If one were to ask anyone in Schenectady who Phil Lewis was, no one would know.
Lewis, a Wisconsin visionary, died in August.
Importantly, Phil was the architect of Schenectady’s downtown revival.
I first met Phil when I was president of Beloit College. A group of us had decided to revive Beloit, a Rustbelt city almost exactly one-half Schenectady’s size. We turned to Phil, a University of Wisconsin urban planning professor, to develop a blueprint for us.
Now, 30 years later, Beloit is thriving. It owes its revival to Phil’s ideas. So does Schenectady.
Following the creation of Schenectady 2000, an organization formed by a group of business, civic, and political leaders who were interested in the early 1990s in reviving a city that had clearly seen better times, I asked Phil to come to Schenectady to give us his insights. He did.
After studying our situation, Phil presented his findings in 1993 to a packed auditorium at Schenectady County Community College.
Those findings centered on improving access points, providing anchor buildings, and developing corridors to connect community assets. Before focusing on bringing businesses into downtown or enticing people to live in the center of the city, we needed to address these issues. So, we did.
Thanks to the thousands of volunteers who helped make Schenectady 2000 a success, we implemented each of Phil’s suggestions.
In the process, we turned pessimism to optimism among many in Schenectady.
When I came to Schenectady in 1990, I marveled at the city’s attributes. Yes, a number of negative things had occurred in the preceding decades.
But the city had amazing physical assets — among them, the Mohawk River, Central Park, City Hall, Proctors, the GE Plot and Stockade, and two colleges.
Schenectady also had tremendous diversity among its people, an arts scene, and proximity to what I labeled the “ABCs” (Adirondacks, Berkshires, and Catskills).
A few years later, Richard Florida, in The Rise of the Creative Class, concluded those three elements were essential to attracting what he called the “creative class”— engineers and scientists, arts and media personnel, education professionals and researchers—to post-industrial cities like Schenectady.
But Phil Lewis saw all that well before Florida gave the concept a name.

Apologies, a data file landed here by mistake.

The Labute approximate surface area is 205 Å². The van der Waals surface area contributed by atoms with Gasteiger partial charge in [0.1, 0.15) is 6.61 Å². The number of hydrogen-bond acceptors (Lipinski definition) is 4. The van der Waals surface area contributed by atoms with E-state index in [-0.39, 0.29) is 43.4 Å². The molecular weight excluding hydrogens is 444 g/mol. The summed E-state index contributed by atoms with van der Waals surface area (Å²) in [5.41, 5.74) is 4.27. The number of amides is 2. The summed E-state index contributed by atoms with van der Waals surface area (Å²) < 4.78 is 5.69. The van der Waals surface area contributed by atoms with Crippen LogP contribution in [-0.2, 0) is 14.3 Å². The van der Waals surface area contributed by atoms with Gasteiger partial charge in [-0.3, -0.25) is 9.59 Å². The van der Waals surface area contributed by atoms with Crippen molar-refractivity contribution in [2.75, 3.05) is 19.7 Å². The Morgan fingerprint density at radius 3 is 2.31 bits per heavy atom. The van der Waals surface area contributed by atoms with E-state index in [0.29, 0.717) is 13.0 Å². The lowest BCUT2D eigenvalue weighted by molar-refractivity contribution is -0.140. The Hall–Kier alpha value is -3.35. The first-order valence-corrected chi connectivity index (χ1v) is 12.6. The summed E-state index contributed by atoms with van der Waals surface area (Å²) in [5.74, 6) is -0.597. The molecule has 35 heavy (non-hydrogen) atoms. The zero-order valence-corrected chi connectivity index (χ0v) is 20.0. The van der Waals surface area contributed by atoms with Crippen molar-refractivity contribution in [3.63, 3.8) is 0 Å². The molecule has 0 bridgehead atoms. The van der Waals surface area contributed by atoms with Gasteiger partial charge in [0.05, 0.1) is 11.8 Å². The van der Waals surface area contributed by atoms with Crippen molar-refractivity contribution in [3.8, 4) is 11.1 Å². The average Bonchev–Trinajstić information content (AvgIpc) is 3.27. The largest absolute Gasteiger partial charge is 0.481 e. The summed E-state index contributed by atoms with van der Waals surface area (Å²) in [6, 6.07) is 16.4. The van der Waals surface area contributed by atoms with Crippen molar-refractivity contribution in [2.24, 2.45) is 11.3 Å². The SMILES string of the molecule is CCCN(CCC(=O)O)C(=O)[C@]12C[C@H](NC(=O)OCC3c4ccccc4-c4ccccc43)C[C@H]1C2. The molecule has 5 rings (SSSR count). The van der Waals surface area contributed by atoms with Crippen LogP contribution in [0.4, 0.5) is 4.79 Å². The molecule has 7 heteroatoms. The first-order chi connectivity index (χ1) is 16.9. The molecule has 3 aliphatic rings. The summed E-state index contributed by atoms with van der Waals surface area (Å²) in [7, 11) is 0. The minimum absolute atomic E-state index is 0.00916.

Lewis convinced those of us involved in Schenectady 2000, as in he did in Beloit, to direct our efforts to the points he suggested.
We did, and those points became the blueprint for what was to take place downtown.
The blueprint Phil Lewis provided lacked one thing — funding.
Bill Golub had brought Neil and me together, and, importantly, “Mr. Bill” provided $1 million in seed money to jump-start the process. With that money, we were able to undertake projects that helped people in the city soon see that brighter days were ahead of us.
A major funding source beyond the initial $1 million was needed, though. We soon settled on one — Metroplex.
Thanks to the efforts of many from both sides of the political aisle, we were able to get legislation through the New York Legislature that authorized the creation of Metroplex. The rebirth of downtown owes its success to Metroplex. Without it, the funds for the projects that have taken place would never have materialized.
Whenever I run into the mayors of other cities, I am asked how we were able to bring about this funding resource.
Each of those mayors would welcome it; none could replicate it.
It mattered little to those of us involved in the process who got credit for the rebirth of our city. What did matter to us was Schenectady, at least its downtown, was being revitalized.
For that, we were grateful.
Of course, if one wants to give credit for what has taken place, one need look no further than to Phil Lewis.
Without his original vision, we would not be where we are today.
Dr. Roger H. Hull is president emeritus of Union College and the founder of Help Yourself and Schenectady-WIN.